As children explore, ask meaningful open-ended questions to further their investigation and heighten observation skills. Encourage them to use all of their senses. Ask what they see, hear, smell, taste, and feel. Help them look for traits and characteristics of objects that have piqued their interest: sizes, shapes, textures, colors, patterns, rhythms, and so on. And, of course, encourage children to notice change - one of the most important conditions scientists watch.
Reflection and Discussion
Reflection is a process of thinking about and internalizing meaning, a process children become better at when they are around thoughtful, listening adults. Children who feel they have time to think and opportunities to communicate their ideas, theories, and hypotheses without fear of being wrong become more involved in thoughtful and reflective investigations. Here's an example of children immersed in scientific discovery - a day when a teacher just listened:
It's early morning. Anthony is exploring the schoolyard. Kentucky coffee bean pods have fallen from a tree and are littering the lawn. "Look what I found!" he cries, scooping up a leathery seedpod. Soon Nada, Jamal, and Larissa are crowding around, gathering more and more pods in their hands.
I find myself on the verge of launching into a set of preprogrammed "what" questions: "What do you think is inside?" "What sounds do they make?" "What tree do you think they came from?" But somehow I keep quiet, and Anthony, after several failed attempts, figures out a way to break the thick pod apart to reveal a perfect little row of seeds nestled inside.
"Secrets," Anthony breathes. "Secrets." I breathe back, intensely grateful I have refrained from telling him something he has discovered for himself. Secrets is a far more descriptive word for what he has discovered, and, besides, he has named the seeds, not me.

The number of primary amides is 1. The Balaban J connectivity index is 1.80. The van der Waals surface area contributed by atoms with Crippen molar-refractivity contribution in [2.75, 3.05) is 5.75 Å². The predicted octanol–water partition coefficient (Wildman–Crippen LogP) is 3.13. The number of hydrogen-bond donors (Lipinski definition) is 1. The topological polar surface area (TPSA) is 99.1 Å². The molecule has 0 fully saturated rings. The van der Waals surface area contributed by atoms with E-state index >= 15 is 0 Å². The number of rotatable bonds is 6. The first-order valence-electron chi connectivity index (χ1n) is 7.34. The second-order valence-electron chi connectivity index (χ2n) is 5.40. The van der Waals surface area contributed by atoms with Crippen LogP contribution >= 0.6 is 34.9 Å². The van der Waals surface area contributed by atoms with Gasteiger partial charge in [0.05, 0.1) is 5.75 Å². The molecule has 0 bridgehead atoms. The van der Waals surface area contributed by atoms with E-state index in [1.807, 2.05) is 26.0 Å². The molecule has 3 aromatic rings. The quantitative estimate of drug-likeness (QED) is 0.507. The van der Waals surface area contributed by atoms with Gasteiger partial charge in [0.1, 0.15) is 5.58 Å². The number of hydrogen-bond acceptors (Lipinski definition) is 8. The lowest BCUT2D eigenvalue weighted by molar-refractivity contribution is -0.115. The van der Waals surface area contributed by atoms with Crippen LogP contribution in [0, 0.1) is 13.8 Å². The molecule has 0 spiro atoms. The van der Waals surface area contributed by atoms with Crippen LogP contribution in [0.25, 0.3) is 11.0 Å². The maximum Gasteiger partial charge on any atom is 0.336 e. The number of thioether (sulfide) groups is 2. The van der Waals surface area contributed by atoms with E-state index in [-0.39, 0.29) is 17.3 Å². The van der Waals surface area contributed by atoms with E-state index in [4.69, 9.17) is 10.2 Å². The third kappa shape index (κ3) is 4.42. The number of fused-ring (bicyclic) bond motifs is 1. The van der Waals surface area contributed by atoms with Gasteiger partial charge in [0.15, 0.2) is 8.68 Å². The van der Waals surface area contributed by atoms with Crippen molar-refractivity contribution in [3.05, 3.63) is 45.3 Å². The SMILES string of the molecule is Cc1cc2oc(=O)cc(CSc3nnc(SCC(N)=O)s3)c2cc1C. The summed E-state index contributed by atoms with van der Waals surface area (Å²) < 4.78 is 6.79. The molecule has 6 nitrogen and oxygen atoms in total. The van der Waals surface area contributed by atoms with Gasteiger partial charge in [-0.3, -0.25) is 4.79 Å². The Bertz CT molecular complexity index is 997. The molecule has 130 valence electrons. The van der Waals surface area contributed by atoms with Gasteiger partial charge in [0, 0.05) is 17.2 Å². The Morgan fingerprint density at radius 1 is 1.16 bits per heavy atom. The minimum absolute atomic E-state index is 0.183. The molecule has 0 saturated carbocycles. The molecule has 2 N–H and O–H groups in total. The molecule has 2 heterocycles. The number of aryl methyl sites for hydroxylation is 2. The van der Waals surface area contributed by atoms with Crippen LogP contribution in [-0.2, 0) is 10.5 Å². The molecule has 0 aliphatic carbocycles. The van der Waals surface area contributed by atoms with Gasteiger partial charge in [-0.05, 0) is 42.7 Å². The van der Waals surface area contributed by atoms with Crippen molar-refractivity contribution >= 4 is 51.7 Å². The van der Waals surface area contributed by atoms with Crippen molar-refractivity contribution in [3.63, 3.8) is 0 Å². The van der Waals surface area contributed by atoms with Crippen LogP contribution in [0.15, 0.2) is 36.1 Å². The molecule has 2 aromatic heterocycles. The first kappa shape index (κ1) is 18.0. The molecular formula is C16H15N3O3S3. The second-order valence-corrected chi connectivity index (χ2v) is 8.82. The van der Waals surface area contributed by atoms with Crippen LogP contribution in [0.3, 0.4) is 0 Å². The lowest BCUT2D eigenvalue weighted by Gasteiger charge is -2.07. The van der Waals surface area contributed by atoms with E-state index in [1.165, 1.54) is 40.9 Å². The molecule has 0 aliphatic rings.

"Let's find more secrets," he whispers. By now, several other children have joined the search. Sounds of delight erupt whenever a new pod is slit open. Little fingers scatter seeds to the wind.
I feel myself entering Anthony's world and sense him leading the way: "Where will they land?" "How long will they fly?" "Can they swim, these secrets?" Now my questions are born from my own curiosity, and a true conversation begins: a dialogue about seeds (secrets!).
We lie down on the grass and snuggle like the seeds in the pod. We consider what they feel like when they're under the soil. "I think they are glad to be sleeping," says Amanda. "No, they're numb," says Jeffrey. "They can't feel anything at all. They're not asleep, and they're not dead. They're just numb." We wriggle our fingers down deep and talk about what happens to make seeds grow. One child wonders if they think in green. Another child says the sky calls them out of the ground. "Do you know how it happens?" they ask me.
"I know," says Kahindy. "Like this." And she dances a slow, twirling dance all around us.
"Do you want to learn more about your seeds?" I ask. "Would you like to be scientists?"
Anthony and his classmates have already begun the process of observing, recording, and researching by examining their findings closely and working with the concept of seeds in their own ways fixing the experience in their minds. Now it is up to adults to help children build on their curiosity. A trip to the library, a visit to the Internet, will help them begin to learn about and investigate related scientific concepts - dormancy, quickening, sprouting, growth, maturation, blooming, and so on. From there, they can decide what they want to explore further and, with your guidance, how to do so.